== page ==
4SC: Self-Fulfilling Prophesy & Communication Defined: A self-fulfilling prophesy occurs when an outcome is more likely when its based on previous expectations of the event. YOU are responsible for making predictions come true.4 stages: 1) Having an expectation 2) Behaving as expected 3) Getting the expected outcome 4) Rein-forcing the original expectation (See? I knew it.)2 types of self-imposed prophesies: When expectations influence your behavior (No use to study. Ill just flunk anyway.)When observers communication of expectations influences an outcome (smart students study p.75)

5Changing Your Self-ConceptYou can change your self-concept & self-esteem, resulting in changing your communication, IF YOU CHOOSE TO DO IT.Four things are needed:Realistic Expectations: judge in terms of own growthRealistic Perception of Self: strengths & weaknessesThe Will to Change: to do the needed workThe Skill to Change: seek advice & observe models

6Presenting the Self: Identity ManagementPublic & Private Selves: We can act differently in public than in private. Perceived Self=the person you believe you are in honest, private examination, accurate or notPresenting Self= a public image we want to present to others, usually socially approvedFace=a socially-approved identity we try to preserve (Goffman, 1971) Facework= verbal & nonverbal actions used to maintain your or others presenting image(s)Front (in front of others) & backstage (alone) behavior7Traits of Identity ManagementWe construct many identities. (Communication Competency) Identity Management is collaborative. (We respond to each other.)It can be Deliberate or Unconscious.We act differently when others see & judge, & behavior sends messages, but we can act unconsciously when face is threatened. (Babies do it unconsciously.)We differ in degree of Identity Management.High self-monitors=more aware of Id. M. behavior than others. Good people readers adjust behavior to get desired reaction.They may not enjoy/experience events as much due to always analyzing/monitoring.It my be hard to tell how a high self-monitor really feels.Even high monitors may not know exactly how they feel.Neither extreme ly high nor low monitoring is ideal. FLEXIBILITY is key in successful relationships.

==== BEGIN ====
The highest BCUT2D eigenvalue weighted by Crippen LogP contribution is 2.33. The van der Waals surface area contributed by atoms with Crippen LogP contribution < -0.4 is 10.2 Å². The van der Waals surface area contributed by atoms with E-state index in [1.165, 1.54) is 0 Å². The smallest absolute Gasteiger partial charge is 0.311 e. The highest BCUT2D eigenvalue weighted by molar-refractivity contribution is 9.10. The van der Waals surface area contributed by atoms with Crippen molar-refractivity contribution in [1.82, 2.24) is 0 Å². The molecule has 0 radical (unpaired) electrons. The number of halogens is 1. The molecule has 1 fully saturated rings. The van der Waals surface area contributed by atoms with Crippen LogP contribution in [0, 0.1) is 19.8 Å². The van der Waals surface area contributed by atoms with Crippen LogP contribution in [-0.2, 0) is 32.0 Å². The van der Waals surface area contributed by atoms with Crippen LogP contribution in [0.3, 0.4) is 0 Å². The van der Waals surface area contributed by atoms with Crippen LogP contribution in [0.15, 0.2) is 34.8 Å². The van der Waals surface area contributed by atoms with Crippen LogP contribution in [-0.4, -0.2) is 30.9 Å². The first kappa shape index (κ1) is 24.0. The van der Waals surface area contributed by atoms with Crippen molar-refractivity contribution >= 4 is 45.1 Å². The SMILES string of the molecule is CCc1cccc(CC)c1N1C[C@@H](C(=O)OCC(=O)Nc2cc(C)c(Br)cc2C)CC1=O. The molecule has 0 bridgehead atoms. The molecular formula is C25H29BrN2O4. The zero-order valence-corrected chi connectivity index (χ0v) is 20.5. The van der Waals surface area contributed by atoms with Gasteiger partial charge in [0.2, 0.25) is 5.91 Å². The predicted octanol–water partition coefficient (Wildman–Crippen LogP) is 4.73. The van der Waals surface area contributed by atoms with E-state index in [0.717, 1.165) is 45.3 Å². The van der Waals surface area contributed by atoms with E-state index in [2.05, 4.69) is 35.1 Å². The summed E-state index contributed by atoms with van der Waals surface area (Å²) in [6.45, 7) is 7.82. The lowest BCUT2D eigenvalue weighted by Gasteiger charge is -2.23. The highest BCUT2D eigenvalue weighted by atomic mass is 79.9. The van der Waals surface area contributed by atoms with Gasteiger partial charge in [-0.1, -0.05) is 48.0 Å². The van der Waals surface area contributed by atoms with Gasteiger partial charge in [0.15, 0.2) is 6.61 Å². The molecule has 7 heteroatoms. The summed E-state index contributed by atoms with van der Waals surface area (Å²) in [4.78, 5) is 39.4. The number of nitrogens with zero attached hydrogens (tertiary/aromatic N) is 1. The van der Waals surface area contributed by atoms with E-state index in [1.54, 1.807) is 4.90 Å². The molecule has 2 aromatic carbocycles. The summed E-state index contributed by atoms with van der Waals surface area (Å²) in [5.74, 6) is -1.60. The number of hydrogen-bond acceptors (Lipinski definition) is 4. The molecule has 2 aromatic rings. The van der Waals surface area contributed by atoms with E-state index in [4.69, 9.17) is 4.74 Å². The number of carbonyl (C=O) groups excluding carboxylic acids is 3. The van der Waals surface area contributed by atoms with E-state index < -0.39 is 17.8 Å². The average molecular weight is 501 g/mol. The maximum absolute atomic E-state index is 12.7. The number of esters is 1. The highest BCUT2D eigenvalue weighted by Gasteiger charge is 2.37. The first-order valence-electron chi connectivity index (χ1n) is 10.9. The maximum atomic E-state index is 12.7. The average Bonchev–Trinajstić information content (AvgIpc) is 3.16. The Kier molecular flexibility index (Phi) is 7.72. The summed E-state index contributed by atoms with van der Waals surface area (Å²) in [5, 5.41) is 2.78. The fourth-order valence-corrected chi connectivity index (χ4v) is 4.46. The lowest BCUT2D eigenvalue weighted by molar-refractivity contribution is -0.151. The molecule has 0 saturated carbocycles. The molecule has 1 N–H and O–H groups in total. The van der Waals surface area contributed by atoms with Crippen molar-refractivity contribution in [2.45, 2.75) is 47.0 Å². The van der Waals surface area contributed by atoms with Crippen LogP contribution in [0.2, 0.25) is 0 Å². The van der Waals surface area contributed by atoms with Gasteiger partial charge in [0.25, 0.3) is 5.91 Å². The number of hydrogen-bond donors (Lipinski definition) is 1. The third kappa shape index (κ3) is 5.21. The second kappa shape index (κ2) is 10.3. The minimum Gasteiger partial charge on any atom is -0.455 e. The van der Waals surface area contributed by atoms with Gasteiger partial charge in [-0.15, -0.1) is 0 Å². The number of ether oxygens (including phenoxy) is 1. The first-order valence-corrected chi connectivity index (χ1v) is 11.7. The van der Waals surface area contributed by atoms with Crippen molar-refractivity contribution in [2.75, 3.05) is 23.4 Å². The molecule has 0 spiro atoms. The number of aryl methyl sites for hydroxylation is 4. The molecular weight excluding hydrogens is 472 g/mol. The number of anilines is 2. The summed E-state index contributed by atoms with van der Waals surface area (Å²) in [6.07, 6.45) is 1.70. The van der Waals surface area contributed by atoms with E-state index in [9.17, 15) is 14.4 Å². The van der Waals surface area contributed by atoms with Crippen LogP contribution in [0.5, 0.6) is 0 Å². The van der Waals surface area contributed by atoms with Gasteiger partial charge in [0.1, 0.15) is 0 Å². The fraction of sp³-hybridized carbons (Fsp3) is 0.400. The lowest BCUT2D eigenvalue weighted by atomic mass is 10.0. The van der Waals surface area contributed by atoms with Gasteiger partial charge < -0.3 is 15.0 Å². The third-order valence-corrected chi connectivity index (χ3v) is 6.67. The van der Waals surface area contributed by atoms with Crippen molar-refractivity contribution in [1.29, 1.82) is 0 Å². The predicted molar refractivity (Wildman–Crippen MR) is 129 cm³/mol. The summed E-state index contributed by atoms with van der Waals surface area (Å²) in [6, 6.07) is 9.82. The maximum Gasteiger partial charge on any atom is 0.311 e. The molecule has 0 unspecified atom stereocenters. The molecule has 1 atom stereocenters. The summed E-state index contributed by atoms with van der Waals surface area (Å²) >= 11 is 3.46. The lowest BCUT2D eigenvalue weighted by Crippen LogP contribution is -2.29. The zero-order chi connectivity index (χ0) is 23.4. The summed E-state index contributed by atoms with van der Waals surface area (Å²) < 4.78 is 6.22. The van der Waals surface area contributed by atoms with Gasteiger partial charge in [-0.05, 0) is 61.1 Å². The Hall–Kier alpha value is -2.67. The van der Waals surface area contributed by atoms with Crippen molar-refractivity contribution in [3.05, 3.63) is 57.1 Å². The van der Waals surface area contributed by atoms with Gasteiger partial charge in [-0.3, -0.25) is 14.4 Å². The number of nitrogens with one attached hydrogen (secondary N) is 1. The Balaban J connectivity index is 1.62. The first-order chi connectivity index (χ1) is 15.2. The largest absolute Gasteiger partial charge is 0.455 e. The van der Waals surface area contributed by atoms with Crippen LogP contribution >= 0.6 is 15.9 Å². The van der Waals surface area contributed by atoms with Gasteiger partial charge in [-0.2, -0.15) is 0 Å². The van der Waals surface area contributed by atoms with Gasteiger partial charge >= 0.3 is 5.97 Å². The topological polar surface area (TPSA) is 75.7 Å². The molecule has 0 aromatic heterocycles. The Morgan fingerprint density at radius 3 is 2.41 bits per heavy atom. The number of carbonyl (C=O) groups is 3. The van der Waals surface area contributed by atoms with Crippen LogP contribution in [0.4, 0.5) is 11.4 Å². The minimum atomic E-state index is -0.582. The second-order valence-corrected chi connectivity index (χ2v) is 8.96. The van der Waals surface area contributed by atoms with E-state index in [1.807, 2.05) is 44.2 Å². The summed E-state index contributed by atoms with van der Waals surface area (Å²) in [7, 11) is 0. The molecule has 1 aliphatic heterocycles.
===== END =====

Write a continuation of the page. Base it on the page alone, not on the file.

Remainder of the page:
8Why Manage Impressions?To follow social rules in a variety of settingsTo keep a job, present a certain face despite feelings (act required way or risk being fired)To accomplish personal goals, present a face that helps you get what you want (in court, etc.)To achieve relational goals (meeting new person, first date, etc. )We all decide which face to present in each situation!